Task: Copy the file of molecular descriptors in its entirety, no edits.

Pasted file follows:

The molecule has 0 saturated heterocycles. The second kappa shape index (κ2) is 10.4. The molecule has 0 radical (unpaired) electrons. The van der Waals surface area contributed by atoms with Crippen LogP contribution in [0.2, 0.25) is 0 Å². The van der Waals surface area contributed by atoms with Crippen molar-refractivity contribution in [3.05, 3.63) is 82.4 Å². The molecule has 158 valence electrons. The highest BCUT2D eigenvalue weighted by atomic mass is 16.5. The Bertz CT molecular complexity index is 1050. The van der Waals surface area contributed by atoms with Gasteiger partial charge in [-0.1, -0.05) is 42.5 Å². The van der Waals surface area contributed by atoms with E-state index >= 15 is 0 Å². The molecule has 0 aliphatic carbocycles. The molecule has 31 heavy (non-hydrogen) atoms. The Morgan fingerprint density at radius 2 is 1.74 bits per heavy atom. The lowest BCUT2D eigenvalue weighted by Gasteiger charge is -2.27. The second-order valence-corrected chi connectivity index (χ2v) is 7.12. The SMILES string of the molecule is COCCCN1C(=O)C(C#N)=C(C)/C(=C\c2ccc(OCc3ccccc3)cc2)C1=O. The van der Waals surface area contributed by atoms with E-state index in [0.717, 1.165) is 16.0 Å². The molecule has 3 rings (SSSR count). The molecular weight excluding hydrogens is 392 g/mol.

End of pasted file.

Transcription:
The molecule has 0 saturated heterocycles. The second kappa shape index (κ2) is 10.4. The molecule has 0 radical (unpaired) electrons. The van der Waals surface area contributed by atoms with Crippen LogP contribution in [0.2, 0.25) is 0 Å². The van der Waals surface area contributed by atoms with Crippen molar-refractivity contribution in [3.05, 3.63) is 82.4 Å². The molecule has 158 valence electrons. The highest BCUT2D eigenvalue weighted by atomic mass is 16.5. The Bertz CT molecular complexity index is 1050. The van der Waals surface area contributed by atoms with Gasteiger partial charge in [-0.1, -0.05) is 42.5 Å². The van der Waals surface area contributed by atoms with E-state index >= 15 is 0 Å². The molecule has 0 aliphatic carbocycles. The molecule has 31 heavy (non-hydrogen) atoms. The Morgan fingerprint density at radius 2 is 1.74 bits per heavy atom. The lowest BCUT2D eigenvalue weighted by Gasteiger charge is -2.27. The second-order valence-corrected chi connectivity index (χ2v) is 7.12. The SMILES string of the molecule is COCCCN1C(=O)C(C#N)=C(C)/C(=C\c2ccc(OCc3ccccc3)cc2)C1=O. The van der Waals surface area contributed by atoms with E-state index in [0.717, 1.165) is 16.0 Å². The molecule has 3 rings (SSSR count). The molecular weight excluding hydrogens is 392 g/mol.